It’s a series on Advice to Newbie Writers. This will last a while. Enjoy.
Advice to Newbies
Herewith, the beginning of my response to a Newbie Writer’s concerns. (See the 9/1 post to read her email. Names are changed to protect the innocent.)
Question 1] What does self-publishing mean to you?
As you surmise, the publishing world has a full spectrum. On one end are the trad publishers; on the other the indie writers. We also have hybrids. The trad publishers have a spectrum, from the mega-dollar people to the one-and-done writers.
Most midlist writers were squeezed out in the 90s and early 00s; they usually publisher-hop now. Indie writers like Mark Dawson and Marie Force (she was hybrid but she is now going totally indie) are making lots of money while others are earning coffee money each month.
Success for trad writers depends on genre and writing craft and self-promotions. Most traditional publishers will force trad writers to sign non-compete clauses then refuse to publish more than one or two books a year. For this reason, trad writers who need to make money will have indie pen names or trad.pub pen names with other publishing houses.
Success for indies depends on genre and writing craft, promotions and speed of publication.
Whatever publishing you “go after”, you will have to promote.
Unless you receive a mega-dollar advance from a publishing house, as American Dirt did, then the publishing house will not promote for you.
Most trad-published writers, according to Dean Wesley Smith (see links in previous posts), manage one or two books for a trad publisher then are done unless they go after a pen name that the publisher doesn’t know. Even then, they don’t break out unless they have something that spurs growth.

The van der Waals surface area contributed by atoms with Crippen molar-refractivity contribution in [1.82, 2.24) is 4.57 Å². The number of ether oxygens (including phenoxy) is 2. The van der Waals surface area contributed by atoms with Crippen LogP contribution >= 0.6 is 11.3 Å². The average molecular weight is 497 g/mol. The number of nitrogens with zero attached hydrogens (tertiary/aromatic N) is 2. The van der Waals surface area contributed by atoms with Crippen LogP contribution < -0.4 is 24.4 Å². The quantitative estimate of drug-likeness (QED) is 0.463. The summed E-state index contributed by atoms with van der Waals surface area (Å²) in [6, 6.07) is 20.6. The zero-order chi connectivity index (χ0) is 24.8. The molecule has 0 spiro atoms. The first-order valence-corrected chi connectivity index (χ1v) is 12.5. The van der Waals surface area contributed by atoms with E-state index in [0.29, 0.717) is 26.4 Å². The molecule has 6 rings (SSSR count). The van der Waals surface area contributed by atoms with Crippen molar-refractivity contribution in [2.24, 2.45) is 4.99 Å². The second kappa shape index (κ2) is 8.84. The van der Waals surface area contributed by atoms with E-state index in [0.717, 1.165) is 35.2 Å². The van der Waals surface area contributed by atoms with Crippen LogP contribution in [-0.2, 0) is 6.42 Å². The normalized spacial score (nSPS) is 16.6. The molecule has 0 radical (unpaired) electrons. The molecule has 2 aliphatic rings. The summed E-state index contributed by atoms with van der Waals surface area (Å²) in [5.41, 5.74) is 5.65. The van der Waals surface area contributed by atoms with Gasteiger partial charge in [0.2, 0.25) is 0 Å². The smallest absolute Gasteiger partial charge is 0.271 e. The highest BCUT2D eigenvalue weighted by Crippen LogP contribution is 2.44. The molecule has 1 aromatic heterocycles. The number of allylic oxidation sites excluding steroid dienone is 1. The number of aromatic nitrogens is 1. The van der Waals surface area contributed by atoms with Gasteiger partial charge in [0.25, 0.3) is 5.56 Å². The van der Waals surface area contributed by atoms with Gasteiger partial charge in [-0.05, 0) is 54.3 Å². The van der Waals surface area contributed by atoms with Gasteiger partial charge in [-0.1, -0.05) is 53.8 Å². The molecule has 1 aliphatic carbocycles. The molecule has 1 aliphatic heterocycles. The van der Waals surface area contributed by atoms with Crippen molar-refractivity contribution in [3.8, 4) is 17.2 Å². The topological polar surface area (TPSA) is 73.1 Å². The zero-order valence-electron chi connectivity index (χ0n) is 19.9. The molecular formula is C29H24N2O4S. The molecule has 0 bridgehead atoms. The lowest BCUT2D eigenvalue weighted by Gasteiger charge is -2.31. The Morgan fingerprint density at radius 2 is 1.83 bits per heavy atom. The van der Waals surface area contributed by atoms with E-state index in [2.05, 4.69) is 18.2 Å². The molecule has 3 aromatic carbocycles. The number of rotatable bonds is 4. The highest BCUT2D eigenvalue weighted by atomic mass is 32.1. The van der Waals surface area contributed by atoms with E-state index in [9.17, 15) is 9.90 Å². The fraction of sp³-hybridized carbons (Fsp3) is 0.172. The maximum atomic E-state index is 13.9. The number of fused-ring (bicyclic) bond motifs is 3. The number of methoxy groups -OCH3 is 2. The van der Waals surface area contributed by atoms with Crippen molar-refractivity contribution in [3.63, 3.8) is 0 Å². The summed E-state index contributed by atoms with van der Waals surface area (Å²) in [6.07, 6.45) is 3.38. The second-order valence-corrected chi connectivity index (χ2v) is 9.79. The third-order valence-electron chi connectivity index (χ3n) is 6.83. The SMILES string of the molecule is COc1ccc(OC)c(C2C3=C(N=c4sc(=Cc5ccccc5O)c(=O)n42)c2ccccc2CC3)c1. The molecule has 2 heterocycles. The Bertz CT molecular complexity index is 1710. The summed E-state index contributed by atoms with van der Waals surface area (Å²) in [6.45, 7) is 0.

For example, JK Rowling managed to get into Scholastic which sells to students. Word of mouth drove her early sales. Her megabucks didn’t come until the third or so novel when big-release dates stirred up publicity. By the fourth novel, Rowling began to license her stories to the wider entertainment industry, games and toys and films. Her megabucks came from the licensing deals. Most people think her success came immediately without actually studying her approach. Yes, she had bigger and bigger publishing contracts based on her increasing sales, but the real money is in licensing, especially the films that drove and still drive more sales of her books.
For me, self-publishing means that I write the novel, I contract covers, I contract for the last edit, I format, and then I publish. I market. I have held off on major advertising until I had a strong “backlist”.
A backlist drives sales figures up.
Look at these steps. Which of these can you do?
- Write. Got that one!
- Covers. Graphic artists know much more than I do about images and fonts and typography. I’ve picked up some things; teaching journalism forces you to learn a few elements about typography so you can teach advertisement layout. However, to become more-than-good with covers—and lousy covers are out there, killing books—I decided I would need to contract that one.
- Edit. Partially on my own. Story development and content editing I can go and am happy to do. I need help with the last proofreading but not the first ones. Having more eyes to find typos and grammos is always helpful.
- Format. Word and Powerpoint were my go-to software applications for decades. I even taught classes for these two. With a little guidance, this one should be easy.
- Publish. Check!
- Market. Still working on that one, but as I said, a strong backlist helps drive sales, so building a backlist became the #1 priority.
The #1 indicator of writing success: Writing words consistently and constantly. The best way to know when you’ve fallen away from the writing: Track your Words.
Track daily. Weekly. Monthly. Seasonally. Yearly. Year to Year.
Track Projects ahead and behind.
Best way to Track: Use the Think/Pro Planner for Writers.